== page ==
Right now, the leading edges (bleeding edges?) seem to be SSB and CWOB. There are already rumblings about not requiring a lifelong commitment nor monogamy for SSB. I've also heard rumblings about blessing of polyamorous relationships.


It seems that the more "progressive" you are in your ecclesiology and christology, the more you are willing to abandon the Tradition of the Church. If you had mentioned CWOB 30 years ago or even SSBs 40 years ago, you would have been laughed at in the vast majority of TEC.

YBIC,
Phil Snyder

Bryan Owen said...

Phil, you wrote: "It seems that the more 'progressive' you are in your ecclesiology and christology, the more you are willing to abandon the Tradition of the Church."

This reminds me of a statement made by the late Fr. Richard John Neuhaus in his essay "The Unhappy Fate of Optional Orthodoxy." He writes: "Where orthodoxy is optional, orthodoxy will sooner or later be proscribed."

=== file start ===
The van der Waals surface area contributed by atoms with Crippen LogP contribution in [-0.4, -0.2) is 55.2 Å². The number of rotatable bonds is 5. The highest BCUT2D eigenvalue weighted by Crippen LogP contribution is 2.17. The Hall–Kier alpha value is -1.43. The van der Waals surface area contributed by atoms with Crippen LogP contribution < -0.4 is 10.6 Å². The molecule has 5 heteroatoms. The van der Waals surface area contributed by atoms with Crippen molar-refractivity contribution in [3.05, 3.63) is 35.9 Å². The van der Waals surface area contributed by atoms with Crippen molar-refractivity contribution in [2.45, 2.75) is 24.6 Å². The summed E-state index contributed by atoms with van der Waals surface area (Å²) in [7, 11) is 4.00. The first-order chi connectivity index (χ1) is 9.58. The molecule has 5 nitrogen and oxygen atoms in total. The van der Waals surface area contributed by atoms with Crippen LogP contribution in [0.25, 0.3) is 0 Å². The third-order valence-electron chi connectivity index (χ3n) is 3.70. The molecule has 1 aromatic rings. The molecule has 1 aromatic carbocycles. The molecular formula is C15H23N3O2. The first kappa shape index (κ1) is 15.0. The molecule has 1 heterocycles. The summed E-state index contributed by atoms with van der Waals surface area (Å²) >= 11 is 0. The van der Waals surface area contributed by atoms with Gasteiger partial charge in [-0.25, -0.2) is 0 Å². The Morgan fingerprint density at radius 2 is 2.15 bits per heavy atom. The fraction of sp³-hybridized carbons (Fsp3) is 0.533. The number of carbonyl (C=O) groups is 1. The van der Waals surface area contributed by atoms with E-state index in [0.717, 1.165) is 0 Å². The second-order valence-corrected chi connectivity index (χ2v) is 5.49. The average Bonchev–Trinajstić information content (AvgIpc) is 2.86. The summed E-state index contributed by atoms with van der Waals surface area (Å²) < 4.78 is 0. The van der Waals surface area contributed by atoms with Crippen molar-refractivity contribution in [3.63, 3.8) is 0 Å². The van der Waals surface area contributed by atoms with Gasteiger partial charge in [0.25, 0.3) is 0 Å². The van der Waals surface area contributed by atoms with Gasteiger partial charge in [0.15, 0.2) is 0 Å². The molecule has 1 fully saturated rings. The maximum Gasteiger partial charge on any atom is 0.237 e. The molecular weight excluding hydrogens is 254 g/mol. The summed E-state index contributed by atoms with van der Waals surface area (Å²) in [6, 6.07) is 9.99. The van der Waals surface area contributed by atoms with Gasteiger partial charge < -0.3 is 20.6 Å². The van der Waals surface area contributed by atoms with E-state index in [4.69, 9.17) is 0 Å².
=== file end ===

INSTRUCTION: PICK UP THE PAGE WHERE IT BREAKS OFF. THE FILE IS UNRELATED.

plsdeacon said...

Ahh yes. Neuhaus' Law. I fear the time is coming for much of TEC where orthodoxy will be proscribed.

The new Title IV Canons make it much easier for bishops (including the PB) to deal with "this troublesome priest" and proscribe orthodoxy in the name of unity.

YBIC,
Phil Snyder

Bryan Owen said...

I hope the day does not come when orthodoxy is proscribed for the sake of ("progressive") unity within TEC, Phil! Some of my closest clergy colleagues in this diocese (as well as friends I've made via the blogosphere and Facebook) are much more conservative than I am, and I do worry about what future there will be for them as TEC continues its push further and further to the Left. And I sometimes worry about my own future. Creedal Christianity is hardly popular these days!

The Title IV matter is beyond my capacity to fully comprehend, although I have shared my concerns about it back in an October posting entitled "Critics Charge that Title IV Revisions Signify Strategy in Ecclesial Culture War."